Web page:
Run, walk or pedal to the new Oxbow Park and Preserve, but please don’t drive, officials stressed Tuesday at a City Council study session.
The newly acquired 44-acre preserve along the Animas River just north of town does not have a parking lot yet. So hikers have been parking their cars along Animas View Drive, congesting a former county road already considered to be “narrow and substandard.”
Neighbors have been complaining to the city, which is still in the process of drafting a management plan for the property formerly known as Cameron-Sterk.
Because park improvements are a year away or longer, the city soon will be posting temporary signs to encourage better behavior of park users.
Because most of the land is intended for conservation, Durango wants the public to be mindful of the wildlife, as well.
The proposed management plan prohibits overnight camping, campfires, hunting or discharge of firearms and weapons, dogs off leash, and injury to or molestation of birds, game or wildlife.
The plan also would outlaw the use of tobacco or alcohol; unauthorized construction of trails, berms and jumps; and destruction or removal of soils, rocks, natural vegetation or other materials.
The plan also calls for an extension of the hard-surface Animas River Trail along the west edge of the park with an eventual extension to the north, shade structures and a restroom, natural-surface trail and park benches along the trails.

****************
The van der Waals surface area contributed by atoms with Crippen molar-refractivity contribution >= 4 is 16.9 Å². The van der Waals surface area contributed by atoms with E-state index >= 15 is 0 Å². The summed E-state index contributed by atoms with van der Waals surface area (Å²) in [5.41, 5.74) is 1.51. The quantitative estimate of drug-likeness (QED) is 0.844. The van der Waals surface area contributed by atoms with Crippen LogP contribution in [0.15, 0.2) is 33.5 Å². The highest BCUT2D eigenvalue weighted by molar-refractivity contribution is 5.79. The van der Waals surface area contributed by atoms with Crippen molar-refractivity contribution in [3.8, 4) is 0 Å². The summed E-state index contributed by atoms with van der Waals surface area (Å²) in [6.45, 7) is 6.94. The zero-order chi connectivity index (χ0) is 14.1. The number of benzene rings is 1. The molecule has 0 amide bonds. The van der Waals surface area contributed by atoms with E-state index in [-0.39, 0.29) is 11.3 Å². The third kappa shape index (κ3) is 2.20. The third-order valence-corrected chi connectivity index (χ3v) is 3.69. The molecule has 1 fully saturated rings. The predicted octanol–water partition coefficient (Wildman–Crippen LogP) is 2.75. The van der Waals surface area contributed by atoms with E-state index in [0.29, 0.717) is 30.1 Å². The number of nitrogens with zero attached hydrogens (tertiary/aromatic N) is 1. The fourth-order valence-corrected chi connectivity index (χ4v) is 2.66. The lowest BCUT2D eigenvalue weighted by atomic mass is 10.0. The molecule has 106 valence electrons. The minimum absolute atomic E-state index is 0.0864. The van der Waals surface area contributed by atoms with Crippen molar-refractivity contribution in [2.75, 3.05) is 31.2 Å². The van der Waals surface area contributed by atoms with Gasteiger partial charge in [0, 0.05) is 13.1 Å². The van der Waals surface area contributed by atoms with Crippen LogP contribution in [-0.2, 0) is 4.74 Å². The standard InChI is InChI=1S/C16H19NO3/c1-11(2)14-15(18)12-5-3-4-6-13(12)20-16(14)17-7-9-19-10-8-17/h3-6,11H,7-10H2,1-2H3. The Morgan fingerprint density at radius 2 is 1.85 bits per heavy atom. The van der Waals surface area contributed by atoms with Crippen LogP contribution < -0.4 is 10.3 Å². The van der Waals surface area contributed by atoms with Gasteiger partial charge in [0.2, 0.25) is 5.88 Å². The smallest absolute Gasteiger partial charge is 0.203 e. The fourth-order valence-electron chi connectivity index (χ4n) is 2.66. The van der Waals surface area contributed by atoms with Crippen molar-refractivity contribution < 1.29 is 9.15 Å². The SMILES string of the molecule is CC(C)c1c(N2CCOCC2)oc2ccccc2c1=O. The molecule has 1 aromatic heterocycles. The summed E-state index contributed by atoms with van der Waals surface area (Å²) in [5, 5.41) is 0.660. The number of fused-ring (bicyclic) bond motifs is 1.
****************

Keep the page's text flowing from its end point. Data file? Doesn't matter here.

Providing law enforcement, however, is problematic because the land is outside city limits. Durango is in the process of annexing it but must rely on the La Plata County Sheriff’s Office to respond to calls because city police do not have jurisdiction.
“Some of the city’s regulations are not illegal in the county,” said Cathy Metz, director of parks and recreation for Durango. “For instance, you can have an open fire in the county. There are some restrictions, but that is something that is permitted. You don’t have some of the same restrictions as we do on open containers (of alcohol).
“So some of the things we have on our signs are not necessarily illegal in the county,” Metz said.
City Manager Ron LeBlanc said Sheriff Duke Schirard “has gone on record saying he only enforces certain laws. We’re in a situation that’s not conducive to good practices.”
For the time being, the city also is not allowing rafting companies and commercial outfitters to access the river from the preserve.
As part of its budget for next year, the city is considering setting aside funding for development of a comprehensive system for river put-ins at Oxbow and the 33rd Street and the 29th Street river-access areas.
The city would like to disperse river traffic to alleviate congestion at any one spot, but specifically how the river put-ins will be developed is subject to discussion, officials said.
The Oxbow management plan will be discussed during a public hearing scheduled for 5:30 p.m. July 25 at the Durango Community Recreation Center, 2700 Main Ave.